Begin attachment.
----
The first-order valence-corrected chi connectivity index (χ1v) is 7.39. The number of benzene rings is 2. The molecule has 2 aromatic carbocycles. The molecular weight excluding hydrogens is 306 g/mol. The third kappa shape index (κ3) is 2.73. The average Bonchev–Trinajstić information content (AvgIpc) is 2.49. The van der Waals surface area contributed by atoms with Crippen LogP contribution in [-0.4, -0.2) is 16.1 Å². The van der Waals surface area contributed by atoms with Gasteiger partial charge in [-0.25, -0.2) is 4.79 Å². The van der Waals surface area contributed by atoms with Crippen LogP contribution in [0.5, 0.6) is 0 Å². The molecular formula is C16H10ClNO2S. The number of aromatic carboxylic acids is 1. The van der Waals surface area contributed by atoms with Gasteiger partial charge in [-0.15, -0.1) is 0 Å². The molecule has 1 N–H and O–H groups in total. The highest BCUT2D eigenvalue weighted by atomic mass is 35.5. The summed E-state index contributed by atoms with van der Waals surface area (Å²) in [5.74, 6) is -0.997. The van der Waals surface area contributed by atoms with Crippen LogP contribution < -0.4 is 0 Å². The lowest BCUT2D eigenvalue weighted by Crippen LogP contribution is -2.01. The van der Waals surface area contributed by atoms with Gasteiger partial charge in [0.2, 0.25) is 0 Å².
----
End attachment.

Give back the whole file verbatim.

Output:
The first-order valence-corrected chi connectivity index (χ1v) is 7.39. The number of benzene rings is 2. The molecule has 2 aromatic carbocycles. The molecular weight excluding hydrogens is 306 g/mol. The third kappa shape index (κ3) is 2.73. The average Bonchev–Trinajstić information content (AvgIpc) is 2.49. The van der Waals surface area contributed by atoms with Crippen LogP contribution in [-0.4, -0.2) is 16.1 Å². The van der Waals surface area contributed by atoms with Gasteiger partial charge in [-0.25, -0.2) is 4.79 Å². The van der Waals surface area contributed by atoms with Crippen LogP contribution in [0.5, 0.6) is 0 Å². The molecular formula is C16H10ClNO2S. The number of aromatic carboxylic acids is 1. The van der Waals surface area contributed by atoms with Gasteiger partial charge in [-0.15, -0.1) is 0 Å². The molecule has 1 N–H and O–H groups in total. The highest BCUT2D eigenvalue weighted by atomic mass is 35.5. The summed E-state index contributed by atoms with van der Waals surface area (Å²) in [5.74, 6) is -0.997. The van der Waals surface area contributed by atoms with Crippen LogP contribution < -0.4 is 0 Å². The lowest BCUT2D eigenvalue weighted by Crippen LogP contribution is -2.01. The van der Waals surface area contributed by atoms with Gasteiger partial charge in [0.2, 0.25) is 0 Å².